Condé Nast, the publisher of Vogue and The New Yorker, will move out of its historic offices in London’s Mayfair next year as it continues to streamline editorial operations.
The magazine giant confirmed to the Financial Times that it was aiming to move all staff out of seven-storey Vogue House in Hanover Square to its Adelphi office in Embankment after more than 65 years, “potentially” by January 2024.
“There’s no other way to say it — leaving our iconic Vogue House will be hard”, according to an email sent to staff on Wednesday morning. “After many attempts to find a way to expand and redesign the space to meet our needs, there were just too many challenges to be able to do so.”
The announcement comes as Condé Nast continues a process of restructuring its editorial operations and pivoting to a digitally-led revenue model.
The privately owned company said it had turned a profit in 2021 on revenues of $2bn, and an insider told Axios in August 2022 that it was expecting its total revenue to increase in 2022, driven by digital advertising sales.
Vogue House, which is the headquarters of Vogue UK, was completed in 1958 and is owned by the Church of England.
The building became a fixture of the London fashion scene, the office where Dame Anna Wintour cut her teeth as an editor and where the photographer Lord Snowdon first met his muse Jean Shrimpton, an icon of the “swinging sixties”.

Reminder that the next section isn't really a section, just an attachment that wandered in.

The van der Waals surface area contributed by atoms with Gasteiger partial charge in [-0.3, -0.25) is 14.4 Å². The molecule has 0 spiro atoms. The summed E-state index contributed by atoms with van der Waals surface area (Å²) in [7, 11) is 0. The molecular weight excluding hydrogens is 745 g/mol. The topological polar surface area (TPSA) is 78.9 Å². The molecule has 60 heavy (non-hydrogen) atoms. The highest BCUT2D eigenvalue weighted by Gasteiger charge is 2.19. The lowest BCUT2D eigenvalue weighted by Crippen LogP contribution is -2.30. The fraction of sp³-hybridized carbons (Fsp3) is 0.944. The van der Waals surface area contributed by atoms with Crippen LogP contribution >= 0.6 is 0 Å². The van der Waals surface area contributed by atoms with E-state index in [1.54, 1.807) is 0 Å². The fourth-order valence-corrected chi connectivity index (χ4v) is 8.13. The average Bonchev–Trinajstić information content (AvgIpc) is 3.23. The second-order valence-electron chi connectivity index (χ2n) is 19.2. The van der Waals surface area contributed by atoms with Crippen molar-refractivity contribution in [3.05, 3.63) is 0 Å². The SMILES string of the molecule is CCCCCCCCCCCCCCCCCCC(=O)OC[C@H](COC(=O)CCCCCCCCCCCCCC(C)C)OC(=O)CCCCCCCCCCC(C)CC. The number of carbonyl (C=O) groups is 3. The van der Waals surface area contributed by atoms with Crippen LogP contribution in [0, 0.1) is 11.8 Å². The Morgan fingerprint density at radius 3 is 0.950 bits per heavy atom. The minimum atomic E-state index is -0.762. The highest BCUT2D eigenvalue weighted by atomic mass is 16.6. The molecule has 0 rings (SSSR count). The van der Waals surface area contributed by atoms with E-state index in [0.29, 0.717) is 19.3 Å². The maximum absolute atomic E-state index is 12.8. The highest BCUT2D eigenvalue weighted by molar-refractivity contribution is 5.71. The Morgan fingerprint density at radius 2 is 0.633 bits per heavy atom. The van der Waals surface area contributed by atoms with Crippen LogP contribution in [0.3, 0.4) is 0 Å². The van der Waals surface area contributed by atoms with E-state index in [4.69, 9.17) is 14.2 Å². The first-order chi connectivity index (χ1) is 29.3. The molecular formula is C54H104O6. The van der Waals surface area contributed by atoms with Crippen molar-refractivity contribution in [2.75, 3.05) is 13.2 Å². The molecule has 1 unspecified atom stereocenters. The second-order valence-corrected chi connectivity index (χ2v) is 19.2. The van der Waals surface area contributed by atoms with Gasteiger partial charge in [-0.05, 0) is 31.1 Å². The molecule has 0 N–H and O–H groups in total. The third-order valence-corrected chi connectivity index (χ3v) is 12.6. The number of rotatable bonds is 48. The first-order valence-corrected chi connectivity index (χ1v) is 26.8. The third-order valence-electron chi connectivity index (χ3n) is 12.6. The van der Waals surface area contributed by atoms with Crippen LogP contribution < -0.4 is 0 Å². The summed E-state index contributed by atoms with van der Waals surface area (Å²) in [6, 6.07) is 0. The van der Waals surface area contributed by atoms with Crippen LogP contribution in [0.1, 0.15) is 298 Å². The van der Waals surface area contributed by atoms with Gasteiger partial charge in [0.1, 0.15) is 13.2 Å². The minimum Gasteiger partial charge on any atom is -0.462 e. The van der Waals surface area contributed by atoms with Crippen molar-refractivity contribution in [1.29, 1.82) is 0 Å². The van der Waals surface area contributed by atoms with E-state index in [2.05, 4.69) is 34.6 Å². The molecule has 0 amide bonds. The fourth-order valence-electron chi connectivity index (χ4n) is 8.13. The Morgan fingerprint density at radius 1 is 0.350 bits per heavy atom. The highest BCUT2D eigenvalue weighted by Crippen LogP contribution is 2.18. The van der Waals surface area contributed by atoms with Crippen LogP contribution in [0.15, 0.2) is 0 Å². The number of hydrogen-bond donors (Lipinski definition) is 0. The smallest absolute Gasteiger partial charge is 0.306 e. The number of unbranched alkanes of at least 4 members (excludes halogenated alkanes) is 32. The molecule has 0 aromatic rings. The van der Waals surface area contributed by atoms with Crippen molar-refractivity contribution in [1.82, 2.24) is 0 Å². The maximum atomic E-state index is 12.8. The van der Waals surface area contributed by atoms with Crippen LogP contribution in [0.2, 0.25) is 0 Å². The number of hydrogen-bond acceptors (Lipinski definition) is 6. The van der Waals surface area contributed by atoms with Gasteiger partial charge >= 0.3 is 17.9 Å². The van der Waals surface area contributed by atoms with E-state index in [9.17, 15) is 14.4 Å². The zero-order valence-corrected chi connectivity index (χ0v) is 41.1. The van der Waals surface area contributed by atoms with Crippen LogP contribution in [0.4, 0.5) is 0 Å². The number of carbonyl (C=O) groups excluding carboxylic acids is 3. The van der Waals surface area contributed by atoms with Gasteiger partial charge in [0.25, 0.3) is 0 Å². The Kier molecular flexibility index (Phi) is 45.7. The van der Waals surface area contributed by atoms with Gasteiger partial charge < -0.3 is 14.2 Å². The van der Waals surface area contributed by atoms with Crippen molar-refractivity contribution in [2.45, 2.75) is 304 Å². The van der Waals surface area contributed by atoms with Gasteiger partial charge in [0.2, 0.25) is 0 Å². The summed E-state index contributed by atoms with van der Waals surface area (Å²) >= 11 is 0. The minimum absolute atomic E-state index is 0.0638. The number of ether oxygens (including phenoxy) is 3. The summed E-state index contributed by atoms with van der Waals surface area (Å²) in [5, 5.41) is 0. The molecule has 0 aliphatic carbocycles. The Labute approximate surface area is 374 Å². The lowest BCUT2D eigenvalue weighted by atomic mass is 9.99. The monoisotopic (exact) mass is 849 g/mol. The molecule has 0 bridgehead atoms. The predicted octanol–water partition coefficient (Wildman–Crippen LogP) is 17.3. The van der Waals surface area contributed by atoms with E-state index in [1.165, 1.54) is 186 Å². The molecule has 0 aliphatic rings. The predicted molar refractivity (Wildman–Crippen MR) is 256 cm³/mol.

Sir Nicholas Coleridge, the former editorial director of Condé Nast Britain, wrote in his memoirs of Vogue House’s “notoriously unreliable” lifts and the vista they would offer on London society. “When the lift doors opened (if they did) it could be anyone inside,” he wrote.
“The Princess of Wales [Diana] came in and out of Vogue House all the time in the early nineties to borrow clothes. Kate Moss, Linda Evangelista, processions of male models on their way to castings at GQ, interns collecting coffees, posh-potty walking dogs, interior designers delivering lampshades to House & Garden…this was the daily traffic of the Vogue House lifts,” he wrote.
The office move is not a cost-cutting measure, but was driven by frustration with the limitations of running a modern editorial business in an old building, according to people familiar with the matter.
Another person said that management had become aware that the group had a lot of unused office space because staff had been working from home more often since the start of the pandemic.
“Over the last six months, we looked at many options in our search to find a space that is flexible enough to grow with us, whilst also reflecting our company’s exciting evolution and transformation”, read the email to staff.
“We are planning to expand our footprint and redesign our space at the Adelphi.”